- Riders struggling with numbness in their nether regions should look for a saddle with the largest cutout possible. The bigger the cutout, the more pressure relief on sensitive soft tissue.
- Some riders might find that the edges of saddle cutouts cause pinching or painful pressure points. If that’s the case, then it’s best to head in the other direction and look for smaller cutouts or even try a saddle with no cutouts.
Saddle Rail Material:
The saddle rail construction can vary from steel to titanium to carbon fiber. The only major difference between different rail materials is weight. Budget saddles tend to use steel or steel alloys, while more expensive saddles use titanium or carbon fiber to shed a few grams.
If you can afford it, going for titanium or carbon can be fun, but it’s unlikely you can notice the difference anywhere except on the scale. Note that carbon rails are oval rather than round, and require a compatible seatpost clamp to install.
Saddles are generally considered unisex, and many women are comfortable in unisex saddles, but some brands do make women’s specific saddles to accommodate anatomical differences.
Some women’s specific saddles usually have larger cutouts designed to relieve more pressure on soft tissue. Some, like Specialized Mimic saddles, use extra soft foam instead of cutouts to relieve pressure. Some men might find these large cutouts or extra soft foam feel more comfortable too. You don’t need to get too hung up on whether a saddle is designed for men or women. If it fits, it fits.
Is a Wide Bike Seat More Comfortable? What About Flat or Curved Saddles?
Wider vs. Narrower Saddles
- There is no general rule. Saddles should match your sit bone width. The only way to know if a saddle is the right width is to measure your sit bones.
- Too wide of a saddle can cause chafing of the inner thighs. The ideal width matches your sit bone width with a little extra room.
- Too narrow of a saddle will cause discomfort by putting too much pressure on soft tissue.
- Most riders do best with a medium-width saddle in the 140-155mm range. Super wide saddles (170mm+) generally only work well for very casual, upright riding on cruisers and townies.
Flat vs. Curved Saddle Profiles
- Flat saddles evenly distribute pressure and allow riders to move around more easily. They’re good for riders with great flexibility and prefer to scoot back and forth a lot while riding to stay comfortable.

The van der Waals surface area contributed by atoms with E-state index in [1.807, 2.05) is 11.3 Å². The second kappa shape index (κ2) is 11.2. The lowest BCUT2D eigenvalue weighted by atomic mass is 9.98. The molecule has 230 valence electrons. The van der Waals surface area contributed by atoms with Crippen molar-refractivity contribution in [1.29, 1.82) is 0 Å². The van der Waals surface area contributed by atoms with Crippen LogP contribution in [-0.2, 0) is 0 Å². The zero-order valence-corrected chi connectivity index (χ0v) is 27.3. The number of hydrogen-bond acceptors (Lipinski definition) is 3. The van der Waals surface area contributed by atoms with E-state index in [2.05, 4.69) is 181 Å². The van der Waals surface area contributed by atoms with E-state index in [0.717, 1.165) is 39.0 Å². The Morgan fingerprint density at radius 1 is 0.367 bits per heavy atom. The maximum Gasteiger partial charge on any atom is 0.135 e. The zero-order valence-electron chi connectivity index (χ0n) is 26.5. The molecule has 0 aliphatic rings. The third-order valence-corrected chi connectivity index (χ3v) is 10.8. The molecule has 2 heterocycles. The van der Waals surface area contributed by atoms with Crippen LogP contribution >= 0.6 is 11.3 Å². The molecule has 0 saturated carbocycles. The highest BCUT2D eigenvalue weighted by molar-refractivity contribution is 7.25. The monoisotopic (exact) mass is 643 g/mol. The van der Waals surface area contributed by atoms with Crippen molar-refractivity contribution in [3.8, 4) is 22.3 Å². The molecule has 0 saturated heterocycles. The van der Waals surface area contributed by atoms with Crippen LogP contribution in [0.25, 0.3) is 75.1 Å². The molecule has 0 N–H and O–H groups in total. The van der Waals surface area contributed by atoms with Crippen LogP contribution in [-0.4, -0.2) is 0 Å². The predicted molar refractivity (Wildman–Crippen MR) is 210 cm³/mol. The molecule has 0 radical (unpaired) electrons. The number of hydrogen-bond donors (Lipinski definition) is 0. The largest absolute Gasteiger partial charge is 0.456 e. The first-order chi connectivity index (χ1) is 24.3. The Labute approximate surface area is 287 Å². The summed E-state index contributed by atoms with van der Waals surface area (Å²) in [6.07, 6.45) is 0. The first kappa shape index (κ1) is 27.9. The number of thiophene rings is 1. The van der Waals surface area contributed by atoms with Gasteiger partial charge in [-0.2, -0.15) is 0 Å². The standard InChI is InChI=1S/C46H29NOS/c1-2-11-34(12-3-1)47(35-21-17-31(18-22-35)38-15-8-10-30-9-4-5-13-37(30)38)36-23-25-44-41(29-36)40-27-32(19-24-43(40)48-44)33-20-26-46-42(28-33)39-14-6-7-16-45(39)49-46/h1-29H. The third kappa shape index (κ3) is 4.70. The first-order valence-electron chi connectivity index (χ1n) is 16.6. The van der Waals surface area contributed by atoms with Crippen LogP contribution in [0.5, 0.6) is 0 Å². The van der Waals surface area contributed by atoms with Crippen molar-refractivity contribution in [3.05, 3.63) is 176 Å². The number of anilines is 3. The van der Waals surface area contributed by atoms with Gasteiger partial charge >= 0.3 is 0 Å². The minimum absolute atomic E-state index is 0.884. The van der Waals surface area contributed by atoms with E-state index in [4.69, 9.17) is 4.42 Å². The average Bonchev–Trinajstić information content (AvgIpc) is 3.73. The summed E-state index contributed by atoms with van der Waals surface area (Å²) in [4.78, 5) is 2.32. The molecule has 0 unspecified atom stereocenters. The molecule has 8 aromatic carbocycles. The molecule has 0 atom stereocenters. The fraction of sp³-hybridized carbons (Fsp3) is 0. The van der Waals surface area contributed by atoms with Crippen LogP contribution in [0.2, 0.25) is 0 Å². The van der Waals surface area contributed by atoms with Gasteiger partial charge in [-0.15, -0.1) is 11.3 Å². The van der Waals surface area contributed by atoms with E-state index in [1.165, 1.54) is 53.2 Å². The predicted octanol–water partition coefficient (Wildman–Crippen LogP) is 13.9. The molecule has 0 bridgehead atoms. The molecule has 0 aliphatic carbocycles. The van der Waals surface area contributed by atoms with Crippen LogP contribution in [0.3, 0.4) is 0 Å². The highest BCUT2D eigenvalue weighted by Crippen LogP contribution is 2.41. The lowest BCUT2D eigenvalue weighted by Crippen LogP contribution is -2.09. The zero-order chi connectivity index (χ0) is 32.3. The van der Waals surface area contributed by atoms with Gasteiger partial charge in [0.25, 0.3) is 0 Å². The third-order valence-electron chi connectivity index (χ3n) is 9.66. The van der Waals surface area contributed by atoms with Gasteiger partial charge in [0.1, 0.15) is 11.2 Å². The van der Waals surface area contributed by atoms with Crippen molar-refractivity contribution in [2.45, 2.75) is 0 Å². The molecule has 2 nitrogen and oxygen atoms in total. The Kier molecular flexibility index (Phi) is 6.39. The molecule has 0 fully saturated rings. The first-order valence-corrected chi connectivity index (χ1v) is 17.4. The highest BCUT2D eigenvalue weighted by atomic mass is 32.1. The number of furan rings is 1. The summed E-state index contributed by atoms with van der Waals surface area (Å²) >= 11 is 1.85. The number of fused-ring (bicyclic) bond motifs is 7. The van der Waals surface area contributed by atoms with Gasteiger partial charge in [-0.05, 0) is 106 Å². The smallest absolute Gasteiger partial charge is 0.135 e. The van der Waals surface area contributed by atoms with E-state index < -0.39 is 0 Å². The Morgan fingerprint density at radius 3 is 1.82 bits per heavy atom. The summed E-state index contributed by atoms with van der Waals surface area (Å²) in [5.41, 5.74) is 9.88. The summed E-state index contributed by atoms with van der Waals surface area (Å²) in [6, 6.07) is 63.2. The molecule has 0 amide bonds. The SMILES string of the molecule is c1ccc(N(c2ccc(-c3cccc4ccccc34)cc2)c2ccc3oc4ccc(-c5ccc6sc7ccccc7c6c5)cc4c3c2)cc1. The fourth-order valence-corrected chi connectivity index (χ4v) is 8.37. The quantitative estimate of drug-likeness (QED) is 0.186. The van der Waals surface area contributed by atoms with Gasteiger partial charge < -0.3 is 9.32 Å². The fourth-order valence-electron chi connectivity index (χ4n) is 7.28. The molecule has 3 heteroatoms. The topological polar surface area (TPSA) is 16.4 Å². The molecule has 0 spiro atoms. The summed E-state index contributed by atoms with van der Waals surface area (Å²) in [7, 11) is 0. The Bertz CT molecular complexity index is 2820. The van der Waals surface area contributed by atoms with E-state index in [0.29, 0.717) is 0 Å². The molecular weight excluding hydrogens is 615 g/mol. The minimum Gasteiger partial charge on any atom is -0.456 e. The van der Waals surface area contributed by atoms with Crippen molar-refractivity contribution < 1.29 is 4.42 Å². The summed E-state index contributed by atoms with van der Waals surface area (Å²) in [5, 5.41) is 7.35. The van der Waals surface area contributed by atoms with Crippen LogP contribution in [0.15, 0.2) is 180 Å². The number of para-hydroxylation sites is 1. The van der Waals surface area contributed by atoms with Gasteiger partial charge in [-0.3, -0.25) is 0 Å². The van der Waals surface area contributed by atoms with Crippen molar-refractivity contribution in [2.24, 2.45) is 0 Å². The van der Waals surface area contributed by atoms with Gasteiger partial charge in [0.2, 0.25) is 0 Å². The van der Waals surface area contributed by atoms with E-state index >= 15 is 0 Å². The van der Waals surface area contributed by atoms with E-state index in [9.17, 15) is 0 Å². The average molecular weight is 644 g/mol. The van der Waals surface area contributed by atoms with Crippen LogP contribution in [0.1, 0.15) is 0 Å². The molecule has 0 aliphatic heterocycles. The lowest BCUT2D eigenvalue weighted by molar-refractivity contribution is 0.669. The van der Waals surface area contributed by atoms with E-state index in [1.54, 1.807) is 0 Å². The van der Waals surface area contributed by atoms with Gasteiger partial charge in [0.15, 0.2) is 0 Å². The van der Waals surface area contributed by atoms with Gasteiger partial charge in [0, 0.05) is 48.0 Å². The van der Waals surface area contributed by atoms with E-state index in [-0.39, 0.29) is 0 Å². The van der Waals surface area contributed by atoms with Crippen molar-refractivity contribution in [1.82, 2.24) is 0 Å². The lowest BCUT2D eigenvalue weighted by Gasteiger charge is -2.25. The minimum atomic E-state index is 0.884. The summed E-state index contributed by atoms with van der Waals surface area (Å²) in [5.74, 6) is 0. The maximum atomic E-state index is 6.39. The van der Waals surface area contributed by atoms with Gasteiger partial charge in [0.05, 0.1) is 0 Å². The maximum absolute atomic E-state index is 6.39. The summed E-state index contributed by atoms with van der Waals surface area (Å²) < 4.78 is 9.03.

- Curved saddles cradle your soft tissue in a groove. They’re good for riders with less flexibility or who don’t move back and forth on the saddle much while riding.
- Moderate curvature is ideal for most riders.
Is Gel or Memory Foam Better for a Bike Saddle?
More padding DOES NOT mean more comfort. The biggest factors in saddle comfort are width and shape, so those are always the two factors to consider first. With the right width and shape, most riders will be happy with even very thin layers of padding.
When new riders are struggling with saddle discomfort, they tend to ask about saddles that use gel or memory foam. We generally try to steer riders away from these types of saddles. Saddles with extra thick padding are generally better for upright cruisers and townie bikes that won’t be ridden for long distances. Extra thick padding is often less comfortable for “serious” cycling because it doesn’t provide the necessary support for your sit bones and can increase pressure on soft tissue.
If you do want more padding, many brands offer specific models that have slightly increased or softer padding (e.g., Specialized Mimic and Elaston) or gel inserts (e.g., Specialized Gel). Recently, Specialized and Fizik have experimented with saddles made with 3D-printed foams (e.g., Specialized Mirror and Fizik Adaptive), and these are likely going to be the best option for riders who want the most comfortable padding possible but they are much more expensive than standard foam padding.
The Best Bike Saddles
Bike saddles are highly personal, and many riders end up trying multiple saddles before finding the one that works best for them. To make things as easy as possible we generally recommend most riders who are newer to saddle shopping to start with Specialized or Fizik saddles.
Specialized and Fizik are the two biggest and most popular saddle companies in the business, and they have a huge range of products that will fit nearly every rider. We even have a Specialized saddle guide specifically explaining how to choose from Specialized’s extensive line-up.
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Most Specialized and Fizik saddles come in narrow and wide options to fit different sit bone widths. There are also plenty of flat or curved and short or long options. Both also have 3D-printed foam models for riders who want ultimate comfort. Here are some of our favorites:
Best Snub-Nosed Saddles: Specialized Power & Fizik Argo
- Short length suits more aggressive riding positions
- Slight curve
- Large cutout
Best Curved Saddles: Specialized Romin EVO & Fizik Aliante
- Deeper curve to cradle soft tissue and prevent numbness
- Best for riders with less flexibility
Best Flatter Saddles: Specialized Phenom / Bridge & Fizik Antares / Alpaca
- A flatter profile suits more upright riding positions or more flexible riders